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                              • Script BASIC runs on anything with a C compiler. Would that be considered a standard BASIC language?

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                                • @John:

                                  Is there a 64 bit interpreter available for ScriptBasic. I don't find any references to such.

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                                  • Congratulations to the Drakes. Great news. Thank you Vivian for your persistence and patience.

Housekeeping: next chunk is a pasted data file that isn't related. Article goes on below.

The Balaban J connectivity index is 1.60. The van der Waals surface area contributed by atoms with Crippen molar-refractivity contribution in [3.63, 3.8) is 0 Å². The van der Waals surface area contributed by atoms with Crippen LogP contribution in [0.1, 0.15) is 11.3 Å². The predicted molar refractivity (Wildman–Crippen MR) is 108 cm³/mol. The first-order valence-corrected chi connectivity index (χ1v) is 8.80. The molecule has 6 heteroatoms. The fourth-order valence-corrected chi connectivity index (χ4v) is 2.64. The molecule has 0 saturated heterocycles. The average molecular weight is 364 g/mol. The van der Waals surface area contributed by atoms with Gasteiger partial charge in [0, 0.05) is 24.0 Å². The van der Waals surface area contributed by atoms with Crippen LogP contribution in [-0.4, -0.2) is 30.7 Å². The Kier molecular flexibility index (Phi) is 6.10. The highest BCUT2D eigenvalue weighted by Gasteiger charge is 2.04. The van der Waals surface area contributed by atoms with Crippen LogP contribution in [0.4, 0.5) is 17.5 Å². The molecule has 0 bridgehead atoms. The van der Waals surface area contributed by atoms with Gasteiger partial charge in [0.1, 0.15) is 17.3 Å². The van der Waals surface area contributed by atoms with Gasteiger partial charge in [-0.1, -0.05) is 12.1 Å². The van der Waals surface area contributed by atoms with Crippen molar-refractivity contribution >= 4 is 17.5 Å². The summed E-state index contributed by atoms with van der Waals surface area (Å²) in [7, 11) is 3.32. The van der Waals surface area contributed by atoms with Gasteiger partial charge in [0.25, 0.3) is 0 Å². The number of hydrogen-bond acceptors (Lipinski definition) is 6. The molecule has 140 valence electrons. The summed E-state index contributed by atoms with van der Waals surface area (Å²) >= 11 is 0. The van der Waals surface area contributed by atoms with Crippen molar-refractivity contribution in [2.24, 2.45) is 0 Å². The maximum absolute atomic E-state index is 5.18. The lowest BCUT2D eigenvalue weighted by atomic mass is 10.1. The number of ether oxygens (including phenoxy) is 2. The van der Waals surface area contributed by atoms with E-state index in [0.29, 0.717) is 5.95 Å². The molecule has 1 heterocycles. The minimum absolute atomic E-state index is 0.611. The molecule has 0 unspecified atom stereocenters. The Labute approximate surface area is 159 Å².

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                                    • Originally posted by Andy Anderson View Post
                                      @John:

                                      Is there a 64 bit interpreter available for ScriptBasic. I don't find any references to such.
                                      This is something to get you started and I'll check my Windows 64 bit dev box for a later version. I haven't spent much time with Windows 64 bit as there didn't seem to be that much interest.

                                      Script BASIC Windows 64 bit

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                                      • Thank you very much, John.